R3436 No. 35028 ‘Clan Line from the Third series of number 35021 to 35030 (being introduced post 1948 they never carried the Southern 21Cx numbers), is being released in BR Brunswick Green with early crest. She will be modelled without the fairings between the front of the cylinders and the buffer beam and with safety valves in the forward position representing the condition she ran in between June 1953 and December 1954 when the safety vales were resited to just in front of the fire box.
R3382TTS No. 35023 Holland-Afrika Line’ is also being released in BR Brunswick Green, early crest and will come fitted with Hornby’s DCC TTS Sound. She will have the fairings between the front of the cylinders and the buffer beam and with safety valves in the forward position representing the condition she ran in between gaining Brunswick green in March 1952 and the fairings being removed in May 1953.
Details of all ten series three versions, to assist with any potential renumbering without repainting are as follows:
35021 ‘New Zealand Line’ – to Brunswick Green, from blue in February 1952, lost fairings in August 1953 and safety vales resited in October 1954.
35022 ‘Holland America Line’ – to Brunswick Green from blue in February 1952, lost fairings in May 1953 and safety vales resited in June 1956.
35023 ‘Holland-Afrika Line’ – to Brunswick Green from malachite green in March 1952, lost fairings in May 1953 and safety vales resited in October 1954.
35024 ‘East Asiatic Company’ – to Brunswick Green from blue in June 1951, lost fairings in May 1954 and safety vales resited in November 1952.
35025 ‘Brocklebank Line’ – to Brunswick Green from blue in July 1952, lost fairings in February 1955 and safety vales were not resited until rebuilding in December 1956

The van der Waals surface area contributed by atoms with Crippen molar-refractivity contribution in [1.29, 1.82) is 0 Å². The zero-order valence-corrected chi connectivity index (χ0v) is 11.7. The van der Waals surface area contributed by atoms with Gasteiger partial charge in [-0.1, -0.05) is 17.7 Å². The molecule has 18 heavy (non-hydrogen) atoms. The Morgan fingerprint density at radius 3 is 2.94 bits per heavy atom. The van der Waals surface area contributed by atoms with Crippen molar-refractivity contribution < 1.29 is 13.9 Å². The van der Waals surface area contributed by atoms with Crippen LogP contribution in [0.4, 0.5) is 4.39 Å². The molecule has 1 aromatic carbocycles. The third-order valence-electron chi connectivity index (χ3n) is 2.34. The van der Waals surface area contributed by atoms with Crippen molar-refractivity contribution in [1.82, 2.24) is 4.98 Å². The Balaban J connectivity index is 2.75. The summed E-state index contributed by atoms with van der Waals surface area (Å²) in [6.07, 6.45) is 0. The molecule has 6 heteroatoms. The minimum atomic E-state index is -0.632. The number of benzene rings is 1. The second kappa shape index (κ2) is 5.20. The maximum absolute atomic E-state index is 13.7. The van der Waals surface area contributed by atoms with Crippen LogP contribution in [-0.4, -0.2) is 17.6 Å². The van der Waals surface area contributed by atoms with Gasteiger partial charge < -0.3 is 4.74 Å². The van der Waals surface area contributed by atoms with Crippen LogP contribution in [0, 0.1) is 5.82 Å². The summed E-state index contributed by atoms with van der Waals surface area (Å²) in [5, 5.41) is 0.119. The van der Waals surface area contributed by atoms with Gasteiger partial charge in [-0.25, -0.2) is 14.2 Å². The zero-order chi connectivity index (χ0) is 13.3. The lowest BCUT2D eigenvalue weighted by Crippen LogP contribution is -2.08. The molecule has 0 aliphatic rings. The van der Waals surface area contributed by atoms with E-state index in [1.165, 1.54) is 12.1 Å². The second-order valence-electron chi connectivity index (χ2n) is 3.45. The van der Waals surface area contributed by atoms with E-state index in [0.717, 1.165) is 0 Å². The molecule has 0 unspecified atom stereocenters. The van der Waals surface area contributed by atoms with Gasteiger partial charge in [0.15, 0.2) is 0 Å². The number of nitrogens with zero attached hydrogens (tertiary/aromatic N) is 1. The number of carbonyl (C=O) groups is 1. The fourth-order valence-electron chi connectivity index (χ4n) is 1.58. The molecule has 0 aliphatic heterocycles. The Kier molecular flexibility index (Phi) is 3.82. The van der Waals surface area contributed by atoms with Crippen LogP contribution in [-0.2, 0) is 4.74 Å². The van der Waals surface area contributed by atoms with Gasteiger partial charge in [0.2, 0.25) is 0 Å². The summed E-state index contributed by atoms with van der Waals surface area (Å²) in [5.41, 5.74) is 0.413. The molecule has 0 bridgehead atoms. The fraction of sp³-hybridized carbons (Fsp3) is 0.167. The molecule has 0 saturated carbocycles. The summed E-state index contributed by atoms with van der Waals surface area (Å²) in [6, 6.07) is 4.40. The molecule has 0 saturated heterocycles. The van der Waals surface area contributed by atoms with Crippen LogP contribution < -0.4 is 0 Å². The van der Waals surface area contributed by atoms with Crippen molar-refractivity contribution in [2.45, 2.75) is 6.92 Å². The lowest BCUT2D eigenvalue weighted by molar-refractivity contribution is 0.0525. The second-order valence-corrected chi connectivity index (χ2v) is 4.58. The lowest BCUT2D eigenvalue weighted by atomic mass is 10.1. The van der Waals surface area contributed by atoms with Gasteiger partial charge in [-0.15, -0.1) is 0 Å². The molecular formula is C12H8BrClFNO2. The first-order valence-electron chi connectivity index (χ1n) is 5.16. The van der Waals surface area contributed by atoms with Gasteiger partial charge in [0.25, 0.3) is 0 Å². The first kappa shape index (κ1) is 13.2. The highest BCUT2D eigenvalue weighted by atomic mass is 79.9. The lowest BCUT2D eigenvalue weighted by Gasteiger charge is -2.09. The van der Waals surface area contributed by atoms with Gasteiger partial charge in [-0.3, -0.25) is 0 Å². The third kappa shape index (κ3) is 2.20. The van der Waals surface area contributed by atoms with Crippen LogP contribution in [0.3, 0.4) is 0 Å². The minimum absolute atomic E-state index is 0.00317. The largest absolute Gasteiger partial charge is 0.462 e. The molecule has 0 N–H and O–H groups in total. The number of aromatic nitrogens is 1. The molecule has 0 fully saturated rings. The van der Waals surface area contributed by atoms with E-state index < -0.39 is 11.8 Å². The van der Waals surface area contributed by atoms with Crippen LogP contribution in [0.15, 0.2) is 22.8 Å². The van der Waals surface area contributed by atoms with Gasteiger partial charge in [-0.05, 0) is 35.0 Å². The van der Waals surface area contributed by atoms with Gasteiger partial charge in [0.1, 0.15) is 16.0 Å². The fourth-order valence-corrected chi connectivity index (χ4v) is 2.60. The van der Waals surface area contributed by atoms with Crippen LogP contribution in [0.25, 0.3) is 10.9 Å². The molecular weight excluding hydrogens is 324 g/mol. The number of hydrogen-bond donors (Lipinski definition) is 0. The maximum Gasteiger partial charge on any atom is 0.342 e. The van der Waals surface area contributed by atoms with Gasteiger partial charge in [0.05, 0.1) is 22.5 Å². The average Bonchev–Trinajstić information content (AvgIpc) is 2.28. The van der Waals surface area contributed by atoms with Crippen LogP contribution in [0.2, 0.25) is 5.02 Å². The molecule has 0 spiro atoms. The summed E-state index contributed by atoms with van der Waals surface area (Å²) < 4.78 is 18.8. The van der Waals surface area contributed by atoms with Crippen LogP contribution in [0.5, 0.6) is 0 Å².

35026 ‘Lamport & Holt Line’ – to Brunswick Green from blue in June 1952, lost fairings in January 1954 and safety vales resited in January 1955.
35027 ‘Port Line’ – to Brunswick Green from blue in November 1953, lost fairings in November 1953 and safety vales resited in November 1954.
35028 ‘Clan Line’ – to Brunswick Green from blue in June 1953, lost fairings in June 1953 and safety vales resited in December 1954.
35029 ‘Ellerman Lines’ – to Brunswick Green from blue in July 1952, lost fairings in July 1952 and safety vales resited in December 1954.
35030 ‘Elder-Dempster Lines’ – to Brunswick Green from blue in May 1953, lost fairings in May 1953 and safety vales resited in October 1954.
As stated above I hope that this information is of use for any readers wanting to either understand the relevant time period for the condition of each of the four Hornby releases and or assists with choosing possible candidates for renumbering and naming, so get pre-ordering now, you will not be disappointed by the model, not long to wait for them to arrive now!
8 thoughts on “Talking Stock #35 Original Merchant Navy pacifics @Hornby initial variations in detail”
Reblogged this on sed30's Blog and commented:
One for Merchant Navy fans. Muz reviews the new Hornby models.
While I have a reasonable library of books on the Bulleid 4-6-2s This is an excellent one stop source of information on the early Merchant Navy Class.
Thank you Graham for taking the time to expand upon the livery details on these particular locomotives.
Graham, thanks for the article I look forward to my 35028 models and to renaming one or two of course!
I do hope Hornby don’t leave the 21C11-20 series too long, to my mind these are the neatest looking of the originals. Your comment: ‘hopefully Series Two versions and liveries will follow’ is a little concerning, surely Hornby have developed tooling for all three series?!
There is of course a difference between completing all research and design work and actually releasing funds for all tooling variations at the same time. From what I understand they have accommodated within the so far produced tooling to cover other variations but additional tooling would be required to supplement the current tooling to produce other variations, if that makes sense.
Thank you Graham for posting this. The history of the MNs is long and involved! I’m hoping that a future livery variation will be BR blue my favourite colour on a spamcan